“Sanctuary Cities” and Community Policing

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A version of the following was written as a backgrounder on the issue of “sanctuary cities,” prepared for a teach-in on the City of Takoma Park’s “sanctuary” ordinance on February 4, 2017. The event attracted more than 350 people. You can download a version of this issue brief as a PDF from this link.

Executive Order on Interior Enforcement

On January 25, 2017, President Trump signed an executive order that would, in part, punish any local jurisdiction that has adopted certain community policing tactics designed to establish trust between local law enforcement and communities where there is a significant immigrant population.

The executive order included a section tilted “Sanctuary Jurisdictions.” The order stated in part: “It is the policy of the executive branch to ensure, to the fullest extent of the law, that a State, or a political subdivision of a State, shall comply with [federal law having to do with prohibiting jurisdictions from banning communication between local officers and federal immigration officers].” The order directs the Attorney General (AG) to “take appropriate enforcement action against any entity … which has in effect a statute, policy, or practice that prevents or hinders the enforcement of Federal law” and it directs the AG and Secretary of Homeland Security to ensure that jurisdictions that do not comply are not eligible for federal grants.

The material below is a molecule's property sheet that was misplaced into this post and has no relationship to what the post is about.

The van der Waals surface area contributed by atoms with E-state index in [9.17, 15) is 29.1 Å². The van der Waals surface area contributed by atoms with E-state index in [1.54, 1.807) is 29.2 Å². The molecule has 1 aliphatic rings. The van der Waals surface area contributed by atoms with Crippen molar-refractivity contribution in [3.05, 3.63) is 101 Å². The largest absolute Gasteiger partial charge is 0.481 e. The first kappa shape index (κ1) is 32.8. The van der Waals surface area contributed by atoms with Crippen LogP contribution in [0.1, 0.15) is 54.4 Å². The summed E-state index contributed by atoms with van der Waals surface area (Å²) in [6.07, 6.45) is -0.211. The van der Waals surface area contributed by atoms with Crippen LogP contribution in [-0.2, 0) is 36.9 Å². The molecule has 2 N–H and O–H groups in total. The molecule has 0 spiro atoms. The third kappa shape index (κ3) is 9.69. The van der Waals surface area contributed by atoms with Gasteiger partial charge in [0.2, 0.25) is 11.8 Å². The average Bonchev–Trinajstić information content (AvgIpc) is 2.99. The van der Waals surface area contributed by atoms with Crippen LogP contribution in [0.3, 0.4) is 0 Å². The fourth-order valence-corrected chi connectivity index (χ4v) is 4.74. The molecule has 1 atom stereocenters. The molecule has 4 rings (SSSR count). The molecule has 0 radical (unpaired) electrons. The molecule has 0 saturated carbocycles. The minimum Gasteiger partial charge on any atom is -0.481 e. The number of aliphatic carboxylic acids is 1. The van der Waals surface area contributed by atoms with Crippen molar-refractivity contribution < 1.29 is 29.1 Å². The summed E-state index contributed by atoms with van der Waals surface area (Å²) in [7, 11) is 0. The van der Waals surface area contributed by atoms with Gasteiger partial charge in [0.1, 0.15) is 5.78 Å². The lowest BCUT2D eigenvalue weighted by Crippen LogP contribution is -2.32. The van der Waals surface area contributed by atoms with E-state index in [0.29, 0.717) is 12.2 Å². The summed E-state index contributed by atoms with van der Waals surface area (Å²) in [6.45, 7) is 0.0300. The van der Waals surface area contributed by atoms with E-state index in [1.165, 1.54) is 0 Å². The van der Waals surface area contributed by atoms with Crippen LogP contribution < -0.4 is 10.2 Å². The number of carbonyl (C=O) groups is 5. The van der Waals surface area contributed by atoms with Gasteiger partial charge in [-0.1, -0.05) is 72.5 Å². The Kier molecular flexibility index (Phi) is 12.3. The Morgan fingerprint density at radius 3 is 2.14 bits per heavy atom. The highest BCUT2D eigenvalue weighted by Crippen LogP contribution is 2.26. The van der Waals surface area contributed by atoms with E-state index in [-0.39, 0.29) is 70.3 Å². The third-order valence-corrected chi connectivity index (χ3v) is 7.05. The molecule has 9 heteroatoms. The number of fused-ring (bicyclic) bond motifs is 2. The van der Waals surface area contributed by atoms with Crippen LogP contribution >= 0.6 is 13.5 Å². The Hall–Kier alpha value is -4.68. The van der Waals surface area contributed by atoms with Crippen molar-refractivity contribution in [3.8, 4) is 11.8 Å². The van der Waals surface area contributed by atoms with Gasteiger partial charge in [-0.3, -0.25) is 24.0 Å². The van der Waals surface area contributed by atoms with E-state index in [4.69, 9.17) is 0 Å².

Community Policing and Undocumented Immigrants

The term “sanctuary jurisdiction” has no legal or common definition, but states and localities that have some formal or informal policy limiting cooperation between their local law enforcement agencies and federal immigration authorities are often called “sanctuary” jurisdictions.

Many communities with significant immigrant populations have community policing policies to keep local law enforcement agencies out of the business of federal immigration enforcement. In doing so, they seek to build trust between local police and the community—including the immigrant community—so that community members feel they can safely approach police to report a crime or volunteer information about a crime. Public safety of the entire community is placed in jeopardy if immigrants fear the local police because they believe they will be deported.

A 2006 position paper by the Major Cities Chiefs states the problem for police:

Major urban areas throughout the nation are comprised of significant immigrant communities. … Local agencies are charged with protecting these diverse populations…. The reality is that undocumented immigrants are a significant part of the local populations major police agencies must protect, serve and police. Local agencies have worked very hard to build trust and a spirit of cooperation…. If the undocumented immigrant’s primary concern is that they will be deported …, then they will not come forward and provide needed assistance and cooperation.

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A Pyrrhic Victory